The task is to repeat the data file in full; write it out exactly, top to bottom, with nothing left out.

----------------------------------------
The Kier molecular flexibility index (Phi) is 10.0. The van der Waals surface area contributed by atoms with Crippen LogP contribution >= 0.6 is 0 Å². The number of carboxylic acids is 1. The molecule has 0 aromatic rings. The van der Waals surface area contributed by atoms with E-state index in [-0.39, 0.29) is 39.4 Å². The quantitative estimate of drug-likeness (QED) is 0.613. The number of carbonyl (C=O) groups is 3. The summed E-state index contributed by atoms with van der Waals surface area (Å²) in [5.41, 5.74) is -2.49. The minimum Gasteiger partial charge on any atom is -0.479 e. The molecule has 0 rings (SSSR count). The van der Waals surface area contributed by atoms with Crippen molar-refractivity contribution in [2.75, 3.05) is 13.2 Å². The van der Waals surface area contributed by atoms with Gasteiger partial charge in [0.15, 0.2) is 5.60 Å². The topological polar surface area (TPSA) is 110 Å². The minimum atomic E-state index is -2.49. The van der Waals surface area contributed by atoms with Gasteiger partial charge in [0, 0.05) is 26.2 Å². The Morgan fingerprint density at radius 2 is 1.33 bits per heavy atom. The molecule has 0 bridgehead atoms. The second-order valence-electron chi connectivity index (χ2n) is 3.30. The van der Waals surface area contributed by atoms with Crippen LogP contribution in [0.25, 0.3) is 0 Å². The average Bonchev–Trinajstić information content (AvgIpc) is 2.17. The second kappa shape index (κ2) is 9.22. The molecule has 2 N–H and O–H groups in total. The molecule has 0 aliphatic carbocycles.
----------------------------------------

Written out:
The Kier molecular flexibility index (Phi) is 10.0. The van der Waals surface area contributed by atoms with Crippen LogP contribution >= 0.6 is 0 Å². The number of carboxylic acids is 1. The molecule has 0 aromatic rings. The van der Waals surface area contributed by atoms with E-state index in [-0.39, 0.29) is 39.4 Å². The quantitative estimate of drug-likeness (QED) is 0.613. The number of carbonyl (C=O) groups is 3. The summed E-state index contributed by atoms with van der Waals surface area (Å²) in [5.41, 5.74) is -2.49. The minimum Gasteiger partial charge on any atom is -0.479 e. The molecule has 0 rings (SSSR count). The van der Waals surface area contributed by atoms with Crippen molar-refractivity contribution in [2.75, 3.05) is 13.2 Å². The van der Waals surface area contributed by atoms with Gasteiger partial charge in [0.15, 0.2) is 5.60 Å². The topological polar surface area (TPSA) is 110 Å². The minimum atomic E-state index is -2.49. The van der Waals surface area contributed by atoms with Gasteiger partial charge in [0, 0.05) is 26.2 Å². The Morgan fingerprint density at radius 2 is 1.33 bits per heavy atom. The molecule has 0 bridgehead atoms. The second-order valence-electron chi connectivity index (χ2n) is 3.30. The van der Waals surface area contributed by atoms with Crippen LogP contribution in [0.25, 0.3) is 0 Å². The average Bonchev–Trinajstić information content (AvgIpc) is 2.17. The second kappa shape index (κ2) is 9.22. The molecule has 2 N–H and O–H groups in total. The molecule has 0 aliphatic carbocycles.